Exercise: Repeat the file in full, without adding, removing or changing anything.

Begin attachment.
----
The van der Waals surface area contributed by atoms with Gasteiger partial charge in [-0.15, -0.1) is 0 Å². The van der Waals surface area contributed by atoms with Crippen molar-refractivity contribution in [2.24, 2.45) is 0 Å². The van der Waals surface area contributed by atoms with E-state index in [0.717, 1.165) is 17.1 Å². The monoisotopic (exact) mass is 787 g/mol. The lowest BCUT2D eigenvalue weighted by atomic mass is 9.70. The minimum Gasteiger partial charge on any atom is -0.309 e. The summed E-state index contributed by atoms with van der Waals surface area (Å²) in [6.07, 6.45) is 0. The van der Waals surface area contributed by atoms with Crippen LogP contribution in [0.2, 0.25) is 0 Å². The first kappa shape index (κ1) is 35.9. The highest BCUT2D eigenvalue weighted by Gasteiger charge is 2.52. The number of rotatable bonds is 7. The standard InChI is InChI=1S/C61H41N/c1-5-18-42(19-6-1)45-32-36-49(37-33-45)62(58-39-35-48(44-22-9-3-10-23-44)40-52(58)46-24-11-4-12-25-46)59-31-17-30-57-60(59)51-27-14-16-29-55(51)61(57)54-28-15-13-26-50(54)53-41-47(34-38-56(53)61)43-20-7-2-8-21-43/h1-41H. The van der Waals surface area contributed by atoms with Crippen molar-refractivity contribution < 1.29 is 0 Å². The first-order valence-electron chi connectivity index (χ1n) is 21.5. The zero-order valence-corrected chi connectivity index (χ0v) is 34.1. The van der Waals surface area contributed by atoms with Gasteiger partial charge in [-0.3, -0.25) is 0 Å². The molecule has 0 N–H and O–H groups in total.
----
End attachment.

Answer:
The van der Waals surface area contributed by atoms with Gasteiger partial charge in [-0.15, -0.1) is 0 Å². The van der Waals surface area contributed by atoms with Crippen molar-refractivity contribution in [2.24, 2.45) is 0 Å². The van der Waals surface area contributed by atoms with E-state index in [0.717, 1.165) is 17.1 Å². The monoisotopic (exact) mass is 787 g/mol. The lowest BCUT2D eigenvalue weighted by atomic mass is 9.70. The minimum Gasteiger partial charge on any atom is -0.309 e. The summed E-state index contributed by atoms with van der Waals surface area (Å²) in [6.07, 6.45) is 0. The van der Waals surface area contributed by atoms with Crippen LogP contribution in [0.2, 0.25) is 0 Å². The first kappa shape index (κ1) is 35.9. The highest BCUT2D eigenvalue weighted by Gasteiger charge is 2.52. The number of rotatable bonds is 7. The standard InChI is InChI=1S/C61H41N/c1-5-18-42(19-6-1)45-32-36-49(37-33-45)62(58-39-35-48(44-22-9-3-10-23-44)40-52(58)46-24-11-4-12-25-46)59-31-17-30-57-60(59)51-27-14-16-29-55(51)61(57)54-28-15-13-26-50(54)53-41-47(34-38-56(53)61)43-20-7-2-8-21-43/h1-41H. The van der Waals surface area contributed by atoms with Crippen molar-refractivity contribution < 1.29 is 0 Å². The first-order valence-electron chi connectivity index (χ1n) is 21.5. The zero-order valence-corrected chi connectivity index (χ0v) is 34.1. The van der Waals surface area contributed by atoms with Gasteiger partial charge in [-0.3, -0.25) is 0 Å². The molecule has 0 N–H and O–H groups in total.